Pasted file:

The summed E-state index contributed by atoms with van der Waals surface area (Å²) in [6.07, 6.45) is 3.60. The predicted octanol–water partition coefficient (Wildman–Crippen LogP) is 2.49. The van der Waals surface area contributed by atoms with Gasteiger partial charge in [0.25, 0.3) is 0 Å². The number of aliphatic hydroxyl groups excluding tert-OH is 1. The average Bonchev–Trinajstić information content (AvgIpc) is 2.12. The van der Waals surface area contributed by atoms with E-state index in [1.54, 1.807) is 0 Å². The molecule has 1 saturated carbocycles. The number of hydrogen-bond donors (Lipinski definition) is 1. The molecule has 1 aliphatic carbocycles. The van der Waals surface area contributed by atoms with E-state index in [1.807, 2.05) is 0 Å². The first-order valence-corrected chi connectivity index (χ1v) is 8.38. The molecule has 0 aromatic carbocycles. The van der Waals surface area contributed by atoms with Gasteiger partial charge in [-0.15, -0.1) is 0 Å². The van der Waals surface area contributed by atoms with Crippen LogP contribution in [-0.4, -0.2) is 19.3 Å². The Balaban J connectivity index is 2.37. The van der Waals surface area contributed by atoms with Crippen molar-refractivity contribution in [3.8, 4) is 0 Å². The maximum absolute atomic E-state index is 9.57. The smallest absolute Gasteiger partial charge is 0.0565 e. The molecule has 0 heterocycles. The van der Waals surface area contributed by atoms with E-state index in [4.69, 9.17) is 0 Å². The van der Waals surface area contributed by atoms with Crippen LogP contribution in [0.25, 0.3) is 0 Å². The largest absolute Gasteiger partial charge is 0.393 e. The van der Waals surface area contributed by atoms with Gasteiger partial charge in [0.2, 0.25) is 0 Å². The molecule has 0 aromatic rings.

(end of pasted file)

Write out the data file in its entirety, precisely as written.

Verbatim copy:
The summed E-state index contributed by atoms with van der Waals surface area (Å²) in [6.07, 6.45) is 3.60. The predicted octanol–water partition coefficient (Wildman–Crippen LogP) is 2.49. The van der Waals surface area contributed by atoms with Gasteiger partial charge in [0.25, 0.3) is 0 Å². The number of aliphatic hydroxyl groups excluding tert-OH is 1. The average Bonchev–Trinajstić information content (AvgIpc) is 2.12. The van der Waals surface area contributed by atoms with E-state index in [1.54, 1.807) is 0 Å². The molecule has 1 saturated carbocycles. The number of hydrogen-bond donors (Lipinski definition) is 1. The molecule has 1 aliphatic carbocycles. The van der Waals surface area contributed by atoms with E-state index in [1.807, 2.05) is 0 Å². The first-order valence-corrected chi connectivity index (χ1v) is 8.38. The molecule has 0 aromatic carbocycles. The van der Waals surface area contributed by atoms with Gasteiger partial charge in [-0.15, -0.1) is 0 Å². The van der Waals surface area contributed by atoms with Crippen LogP contribution in [-0.4, -0.2) is 19.3 Å². The Balaban J connectivity index is 2.37. The van der Waals surface area contributed by atoms with Crippen molar-refractivity contribution in [3.8, 4) is 0 Å². The maximum absolute atomic E-state index is 9.57. The smallest absolute Gasteiger partial charge is 0.0565 e. The molecule has 0 heterocycles. The van der Waals surface area contributed by atoms with E-state index in [4.69, 9.17) is 0 Å². The van der Waals surface area contributed by atoms with Crippen LogP contribution in [0.25, 0.3) is 0 Å². The largest absolute Gasteiger partial charge is 0.393 e. The van der Waals surface area contributed by atoms with Gasteiger partial charge in [0.2, 0.25) is 0 Å². The molecule has 0 aromatic rings.